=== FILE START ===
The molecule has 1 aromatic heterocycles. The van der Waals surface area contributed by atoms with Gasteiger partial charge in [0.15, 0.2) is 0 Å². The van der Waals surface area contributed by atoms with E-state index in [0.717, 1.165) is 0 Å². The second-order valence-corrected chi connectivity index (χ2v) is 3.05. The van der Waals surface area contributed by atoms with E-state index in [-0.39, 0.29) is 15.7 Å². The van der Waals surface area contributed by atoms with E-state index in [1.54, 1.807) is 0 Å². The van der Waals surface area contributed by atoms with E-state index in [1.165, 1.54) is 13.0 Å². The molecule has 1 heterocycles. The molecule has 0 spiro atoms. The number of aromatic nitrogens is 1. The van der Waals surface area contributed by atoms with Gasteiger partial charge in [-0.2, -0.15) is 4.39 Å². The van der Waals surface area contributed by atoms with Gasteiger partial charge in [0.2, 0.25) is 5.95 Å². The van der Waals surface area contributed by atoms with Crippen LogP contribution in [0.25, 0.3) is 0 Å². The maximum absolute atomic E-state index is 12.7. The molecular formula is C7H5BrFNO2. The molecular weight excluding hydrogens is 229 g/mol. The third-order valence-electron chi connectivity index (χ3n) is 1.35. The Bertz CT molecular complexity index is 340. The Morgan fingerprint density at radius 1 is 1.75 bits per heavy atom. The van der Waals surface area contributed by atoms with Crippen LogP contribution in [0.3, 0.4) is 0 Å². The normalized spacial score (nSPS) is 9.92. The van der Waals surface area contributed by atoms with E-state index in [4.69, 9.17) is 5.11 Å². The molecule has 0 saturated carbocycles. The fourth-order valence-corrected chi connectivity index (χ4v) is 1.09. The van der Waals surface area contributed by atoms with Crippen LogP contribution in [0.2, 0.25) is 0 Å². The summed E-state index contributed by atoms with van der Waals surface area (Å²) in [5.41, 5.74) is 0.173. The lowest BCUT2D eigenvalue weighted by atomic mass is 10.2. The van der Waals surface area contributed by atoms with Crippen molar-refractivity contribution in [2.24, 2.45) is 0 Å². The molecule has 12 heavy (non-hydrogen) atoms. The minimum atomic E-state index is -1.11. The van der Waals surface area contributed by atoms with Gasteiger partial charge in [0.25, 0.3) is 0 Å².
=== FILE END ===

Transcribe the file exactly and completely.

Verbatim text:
The molecule has 1 aromatic heterocycles. The van der Waals surface area contributed by atoms with Gasteiger partial charge in [0.15, 0.2) is 0 Å². The van der Waals surface area contributed by atoms with E-state index in [0.717, 1.165) is 0 Å². The second-order valence-corrected chi connectivity index (χ2v) is 3.05. The van der Waals surface area contributed by atoms with E-state index in [-0.39, 0.29) is 15.7 Å². The van der Waals surface area contributed by atoms with E-state index in [1.54, 1.807) is 0 Å². The van der Waals surface area contributed by atoms with E-state index in [1.165, 1.54) is 13.0 Å². The molecule has 1 heterocycles. The molecule has 0 spiro atoms. The number of aromatic nitrogens is 1. The van der Waals surface area contributed by atoms with Gasteiger partial charge in [-0.2, -0.15) is 4.39 Å². The van der Waals surface area contributed by atoms with Gasteiger partial charge in [0.2, 0.25) is 5.95 Å². The van der Waals surface area contributed by atoms with Crippen LogP contribution in [0.25, 0.3) is 0 Å². The maximum absolute atomic E-state index is 12.7. The molecular formula is C7H5BrFNO2. The molecular weight excluding hydrogens is 229 g/mol. The third-order valence-electron chi connectivity index (χ3n) is 1.35. The Bertz CT molecular complexity index is 340. The Morgan fingerprint density at radius 1 is 1.75 bits per heavy atom. The van der Waals surface area contributed by atoms with Crippen LogP contribution in [0.3, 0.4) is 0 Å². The normalized spacial score (nSPS) is 9.92. The van der Waals surface area contributed by atoms with E-state index in [4.69, 9.17) is 5.11 Å². The molecule has 0 saturated carbocycles. The fourth-order valence-corrected chi connectivity index (χ4v) is 1.09. The van der Waals surface area contributed by atoms with Crippen LogP contribution in [0.2, 0.25) is 0 Å². The summed E-state index contributed by atoms with van der Waals surface area (Å²) in [5.41, 5.74) is 0.173. The lowest BCUT2D eigenvalue weighted by atomic mass is 10.2. The van der Waals surface area contributed by atoms with Crippen molar-refractivity contribution in [2.24, 2.45) is 0 Å². The molecule has 12 heavy (non-hydrogen) atoms. The minimum atomic E-state index is -1.11. The van der Waals surface area contributed by atoms with Gasteiger partial charge in [0.25, 0.3) is 0 Å².